because achieving happiness is a journey, not a destination

Ride ’em, Cowboy!

The other day Barbara & I were flying back from Grand Junction, Colorado after taking a wonderfully scenic Amtrak train ride from Denver (definitely worth doing, BTW). Our route home to the Bay Area had us connect through Salt Lake City Airport.

Which I will strive mightily to never, ever, do again. At least during hot weather. What a ride!

I don’t like turbulence on airplanes. I’ve developed a tolerance for it as a result of doing a lot of motorcycle riding on backroads, which are often not in very good condition. But I’m not flying the planes I ride on and the lack of control really gets to me.

The approach and landing in Salt Lake was bad but tolerable. I always expect coming in to be bumpier than climbing out. Planes basically float dynamically in the air — that’s why they don’t fall out of the sky — so, like a balloon, even relatively small wind gusts can move them around (limited by inertia, of course; weight may go away but mass remains). Climbing out the plane is still “floating” but it’s also driving forward, hard, to gain speed and altitude so it tends to “power through” those same gusts. Or so I thought.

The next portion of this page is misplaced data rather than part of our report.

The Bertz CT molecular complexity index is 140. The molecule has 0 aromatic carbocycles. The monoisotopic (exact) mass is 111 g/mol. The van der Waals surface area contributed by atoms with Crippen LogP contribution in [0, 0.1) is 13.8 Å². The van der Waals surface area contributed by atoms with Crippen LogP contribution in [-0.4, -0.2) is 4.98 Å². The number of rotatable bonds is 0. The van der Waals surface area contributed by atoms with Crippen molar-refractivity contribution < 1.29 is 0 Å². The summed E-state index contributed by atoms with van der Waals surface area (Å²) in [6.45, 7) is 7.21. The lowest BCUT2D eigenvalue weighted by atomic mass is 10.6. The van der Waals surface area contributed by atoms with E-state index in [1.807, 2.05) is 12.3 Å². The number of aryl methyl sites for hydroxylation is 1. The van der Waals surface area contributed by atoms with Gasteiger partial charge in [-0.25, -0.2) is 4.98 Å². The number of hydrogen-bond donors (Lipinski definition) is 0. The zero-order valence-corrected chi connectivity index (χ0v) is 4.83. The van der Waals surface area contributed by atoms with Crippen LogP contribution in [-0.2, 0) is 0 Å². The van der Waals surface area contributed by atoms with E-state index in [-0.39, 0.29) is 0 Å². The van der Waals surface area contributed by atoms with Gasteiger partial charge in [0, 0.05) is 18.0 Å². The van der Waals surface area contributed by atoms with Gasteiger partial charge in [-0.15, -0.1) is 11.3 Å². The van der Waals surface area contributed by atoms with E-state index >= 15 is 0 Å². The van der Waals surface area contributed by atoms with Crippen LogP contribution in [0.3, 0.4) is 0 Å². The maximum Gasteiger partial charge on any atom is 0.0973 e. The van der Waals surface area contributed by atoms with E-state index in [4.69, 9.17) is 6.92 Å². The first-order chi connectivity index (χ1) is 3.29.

The takeoff from Salt Lake demonstrated that theory needs to be adjusted. Because it was the scariest takeoff I’ve ever done. I’ve never felt a big passenger jet (we were on a new Airbus 220) bounce around so much on climb out! Plus, we took a leisurely route up to cruising altitude. Which allowed us to enjoy the sensations longer than usual. OTOH, I wouldn’t be surprised if the slower climb was to reduce stress on the airframe. Because there were a lot of really strong jolts. Up, down, right, left, you name it. With a few brief sideslips thrown in for variety.

I’m not sure what caused this. It was clearly expected by the aircrew (they warned us they wouldn’t be able to turn off the seatbelt sign for at least 15 minutes). From what I could learn online it may have been the result of a stalled high pressure area leading to unusually hot air which then created bigger — and more chaotic — mountain waves than normal.

Or maybe it’s just part of flying out of Salt Lake. In which case it’s a great incentive to never leave, at least by air.

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